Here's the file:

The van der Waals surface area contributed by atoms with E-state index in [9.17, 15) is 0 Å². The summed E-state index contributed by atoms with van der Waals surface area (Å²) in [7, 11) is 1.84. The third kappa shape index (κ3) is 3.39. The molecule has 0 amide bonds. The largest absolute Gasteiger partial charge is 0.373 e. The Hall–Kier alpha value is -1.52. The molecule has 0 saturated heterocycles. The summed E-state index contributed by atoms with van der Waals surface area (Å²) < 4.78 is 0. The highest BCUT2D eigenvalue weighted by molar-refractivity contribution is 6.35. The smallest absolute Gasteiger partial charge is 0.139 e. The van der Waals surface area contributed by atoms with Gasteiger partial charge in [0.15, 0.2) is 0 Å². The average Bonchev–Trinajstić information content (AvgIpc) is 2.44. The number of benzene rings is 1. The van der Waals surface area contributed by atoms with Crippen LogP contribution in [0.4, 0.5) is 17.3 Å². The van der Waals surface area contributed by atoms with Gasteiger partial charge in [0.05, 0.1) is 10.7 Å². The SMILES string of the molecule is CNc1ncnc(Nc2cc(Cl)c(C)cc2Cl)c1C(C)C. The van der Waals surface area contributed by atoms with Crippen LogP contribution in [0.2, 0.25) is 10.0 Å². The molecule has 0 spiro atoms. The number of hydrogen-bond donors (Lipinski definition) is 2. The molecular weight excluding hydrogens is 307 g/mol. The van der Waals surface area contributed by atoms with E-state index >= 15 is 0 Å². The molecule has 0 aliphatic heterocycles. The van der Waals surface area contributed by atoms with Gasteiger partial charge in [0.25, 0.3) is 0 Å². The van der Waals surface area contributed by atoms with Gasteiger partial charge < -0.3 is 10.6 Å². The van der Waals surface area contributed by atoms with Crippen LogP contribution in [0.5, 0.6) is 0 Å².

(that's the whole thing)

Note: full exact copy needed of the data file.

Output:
The van der Waals surface area contributed by atoms with E-state index in [9.17, 15) is 0 Å². The summed E-state index contributed by atoms with van der Waals surface area (Å²) in [7, 11) is 1.84. The third kappa shape index (κ3) is 3.39. The molecule has 0 amide bonds. The largest absolute Gasteiger partial charge is 0.373 e. The Hall–Kier alpha value is -1.52. The molecule has 0 saturated heterocycles. The summed E-state index contributed by atoms with van der Waals surface area (Å²) < 4.78 is 0. The highest BCUT2D eigenvalue weighted by molar-refractivity contribution is 6.35. The smallest absolute Gasteiger partial charge is 0.139 e. The van der Waals surface area contributed by atoms with Gasteiger partial charge in [0.15, 0.2) is 0 Å². The average Bonchev–Trinajstić information content (AvgIpc) is 2.44. The number of benzene rings is 1. The van der Waals surface area contributed by atoms with Crippen LogP contribution in [0.4, 0.5) is 17.3 Å². The van der Waals surface area contributed by atoms with Gasteiger partial charge in [0.05, 0.1) is 10.7 Å². The SMILES string of the molecule is CNc1ncnc(Nc2cc(Cl)c(C)cc2Cl)c1C(C)C. The van der Waals surface area contributed by atoms with Crippen LogP contribution in [0.2, 0.25) is 10.0 Å². The molecule has 0 spiro atoms. The number of hydrogen-bond donors (Lipinski definition) is 2. The molecular weight excluding hydrogens is 307 g/mol. The van der Waals surface area contributed by atoms with E-state index >= 15 is 0 Å². The molecule has 0 aliphatic heterocycles. The van der Waals surface area contributed by atoms with Gasteiger partial charge in [0.25, 0.3) is 0 Å². The van der Waals surface area contributed by atoms with Gasteiger partial charge < -0.3 is 10.6 Å². The van der Waals surface area contributed by atoms with Crippen LogP contribution in [0.5, 0.6) is 0 Å².